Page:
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REGISTRATION:

  •  May 9 and 10, 2019 - This class is part of the Graduate School offering, please register here.  If you are not a graduate student, please contact the instructor directly.

Bash shell scripting - May 14, 2019

CLASS DESCRIPTION:

This workshop provides a concise introduction to scripting and task automation in the Unix bash shell. The workshop participants will be exposed to many examples and hands-on activities that can be put to use in everyday computing.

A bash shell script is a series of unix commands written in a plain text file. When a script is executed, commands are performed in a sequence. This facility allows us to accomplish multiple and/or repetitive tasks with just one command and can substantially simplify handling of various administration tasks from managing large datasets to setting up complicated workflows. In the HPC setting, scripts are used for submitting jobs to the queue system. Shell scripts can also utilise variables, control statements and loops that turn a simple script into a program in its own right.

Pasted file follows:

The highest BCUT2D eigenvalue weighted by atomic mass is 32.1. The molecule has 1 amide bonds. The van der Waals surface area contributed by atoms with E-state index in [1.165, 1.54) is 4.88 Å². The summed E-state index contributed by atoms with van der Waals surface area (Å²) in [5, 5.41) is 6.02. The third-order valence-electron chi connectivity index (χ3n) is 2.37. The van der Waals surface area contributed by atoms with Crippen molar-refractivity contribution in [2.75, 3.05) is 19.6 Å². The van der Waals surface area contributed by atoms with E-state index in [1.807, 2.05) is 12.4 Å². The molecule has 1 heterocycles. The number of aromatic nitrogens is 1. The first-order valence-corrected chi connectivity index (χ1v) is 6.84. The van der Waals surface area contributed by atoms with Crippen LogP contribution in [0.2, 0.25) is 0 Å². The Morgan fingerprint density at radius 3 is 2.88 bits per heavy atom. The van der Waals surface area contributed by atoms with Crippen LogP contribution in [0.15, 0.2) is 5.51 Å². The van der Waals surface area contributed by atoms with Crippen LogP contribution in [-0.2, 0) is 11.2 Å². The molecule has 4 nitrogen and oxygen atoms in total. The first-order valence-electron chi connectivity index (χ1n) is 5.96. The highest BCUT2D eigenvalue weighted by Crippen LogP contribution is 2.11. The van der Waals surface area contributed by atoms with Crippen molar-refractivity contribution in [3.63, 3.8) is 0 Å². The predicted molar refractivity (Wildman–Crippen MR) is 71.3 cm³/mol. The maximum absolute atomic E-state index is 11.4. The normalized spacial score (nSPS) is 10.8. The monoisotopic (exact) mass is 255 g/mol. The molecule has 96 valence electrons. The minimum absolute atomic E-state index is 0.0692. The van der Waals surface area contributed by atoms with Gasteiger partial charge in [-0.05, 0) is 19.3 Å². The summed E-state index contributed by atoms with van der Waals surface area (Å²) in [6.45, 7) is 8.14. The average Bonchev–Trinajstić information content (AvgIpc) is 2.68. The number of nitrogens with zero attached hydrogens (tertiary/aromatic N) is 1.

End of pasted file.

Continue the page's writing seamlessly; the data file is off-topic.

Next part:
Syllabus:  

  • Quick command review (if needed)
  • What is a bash script and why do we need it
  • Variables
  • Tests
  • Loops
  • Functions
  • Worked example

 

Prerequisites: Some knowledge of the command line.  The class has PCs or you are welcome to use your laptop.

Class details:
DateTimeLocationInstructor
May 14, 2019  14:00 - 16:00 Training Room 1, Central Library, South Kensington Campus Katerina Michalickova, the Graduate School and the Computational Methods Hub